Protein-protein interactions (PPIs) play a central role in most biological processes, and therefore represent an important class of targets for therapeutic development. However, disrupting PPIs using small-molecule inhibitors (SMIs) is challenging and often deemed as "undruggable." We developed a cell-based functional assay for high-throughput screening to identify SMIs for steroid receptor coactivator-3 (SRC-3 or AIB1), a large and mostly unstructured nuclear protein. Without any SRC-3 structural information, we identified SI-2 as a highly promising SMI for SRC-3. SI-2 meets all of the criteria of Lipinski's rule [Lipinski et al. (2001) Adv Drug Deliv Rev 46(1-3):3-26] for a drug-like molecule and has a half-life of 1 h in a pharmacokinetics study and a reasonable oral availability in mice. As a SRC-3 SMI, SI-2 can selectively reduce the transcriptional activities and the protein concentrations of SRC-3 in cells through direct physical interactions with SRC-3, and selectively induce breast cancer cell death with IC50 values in the low nanomolar range (3-20 nM), but not affect normal cell viability. Furthermore, SI-2 can significantly inhibit primary tumor growth and reduce SRC-3 protein levels in a breast cancer mouse model. In a toxicology study, SI-2 caused minimal acute cardiotoxicity based on a hERG channel blocking assay and an unappreciable chronic toxicity to major organs based on histological analyses. We believe that this work could significantly improve breast cancer treatment through the development of "first-in-class" drugs that target oncogenic coactivators.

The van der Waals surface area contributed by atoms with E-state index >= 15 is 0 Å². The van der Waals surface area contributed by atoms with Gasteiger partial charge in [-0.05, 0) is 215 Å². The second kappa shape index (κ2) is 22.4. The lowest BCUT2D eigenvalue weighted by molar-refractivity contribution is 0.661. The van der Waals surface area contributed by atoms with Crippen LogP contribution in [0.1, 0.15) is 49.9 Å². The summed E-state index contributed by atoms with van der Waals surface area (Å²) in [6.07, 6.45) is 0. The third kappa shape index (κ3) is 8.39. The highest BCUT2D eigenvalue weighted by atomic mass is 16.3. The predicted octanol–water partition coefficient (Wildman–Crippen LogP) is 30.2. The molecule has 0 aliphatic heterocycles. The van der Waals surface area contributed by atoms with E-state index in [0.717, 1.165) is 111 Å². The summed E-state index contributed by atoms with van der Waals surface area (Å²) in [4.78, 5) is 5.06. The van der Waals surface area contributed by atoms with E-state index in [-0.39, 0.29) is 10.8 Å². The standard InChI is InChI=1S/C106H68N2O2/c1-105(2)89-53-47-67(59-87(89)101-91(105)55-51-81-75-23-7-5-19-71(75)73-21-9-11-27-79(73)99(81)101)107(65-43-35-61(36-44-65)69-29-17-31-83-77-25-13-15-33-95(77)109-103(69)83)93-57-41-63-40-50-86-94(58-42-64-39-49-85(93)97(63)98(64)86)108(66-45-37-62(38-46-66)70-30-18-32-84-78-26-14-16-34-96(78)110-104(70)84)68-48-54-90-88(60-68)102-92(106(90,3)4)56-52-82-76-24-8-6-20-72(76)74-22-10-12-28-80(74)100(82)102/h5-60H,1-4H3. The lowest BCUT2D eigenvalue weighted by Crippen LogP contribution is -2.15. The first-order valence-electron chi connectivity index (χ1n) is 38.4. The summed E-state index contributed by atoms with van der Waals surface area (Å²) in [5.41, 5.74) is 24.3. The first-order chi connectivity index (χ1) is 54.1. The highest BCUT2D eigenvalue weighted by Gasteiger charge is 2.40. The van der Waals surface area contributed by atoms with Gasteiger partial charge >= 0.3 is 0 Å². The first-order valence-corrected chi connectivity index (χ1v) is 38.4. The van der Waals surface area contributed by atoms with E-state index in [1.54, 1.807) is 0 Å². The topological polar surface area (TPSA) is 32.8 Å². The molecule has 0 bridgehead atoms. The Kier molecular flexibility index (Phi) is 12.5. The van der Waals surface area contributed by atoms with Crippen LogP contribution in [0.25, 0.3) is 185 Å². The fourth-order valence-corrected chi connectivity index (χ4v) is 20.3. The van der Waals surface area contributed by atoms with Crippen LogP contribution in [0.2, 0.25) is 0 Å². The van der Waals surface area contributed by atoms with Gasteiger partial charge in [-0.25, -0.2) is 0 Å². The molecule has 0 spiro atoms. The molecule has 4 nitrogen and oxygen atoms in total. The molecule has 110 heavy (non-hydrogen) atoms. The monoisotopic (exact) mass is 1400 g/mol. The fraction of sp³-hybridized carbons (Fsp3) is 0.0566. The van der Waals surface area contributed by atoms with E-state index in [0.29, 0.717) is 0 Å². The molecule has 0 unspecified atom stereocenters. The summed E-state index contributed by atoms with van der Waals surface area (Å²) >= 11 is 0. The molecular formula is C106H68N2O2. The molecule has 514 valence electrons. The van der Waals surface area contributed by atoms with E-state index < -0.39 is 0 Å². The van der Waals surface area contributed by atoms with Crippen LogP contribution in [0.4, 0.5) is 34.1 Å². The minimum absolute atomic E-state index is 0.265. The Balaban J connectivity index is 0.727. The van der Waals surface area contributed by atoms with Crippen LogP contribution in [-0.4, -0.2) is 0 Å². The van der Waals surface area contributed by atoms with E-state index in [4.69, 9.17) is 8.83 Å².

Keywords: breast cancer; drug development; protein–protein interactions; small-molecule inhibitor; steroid receptor coactivator.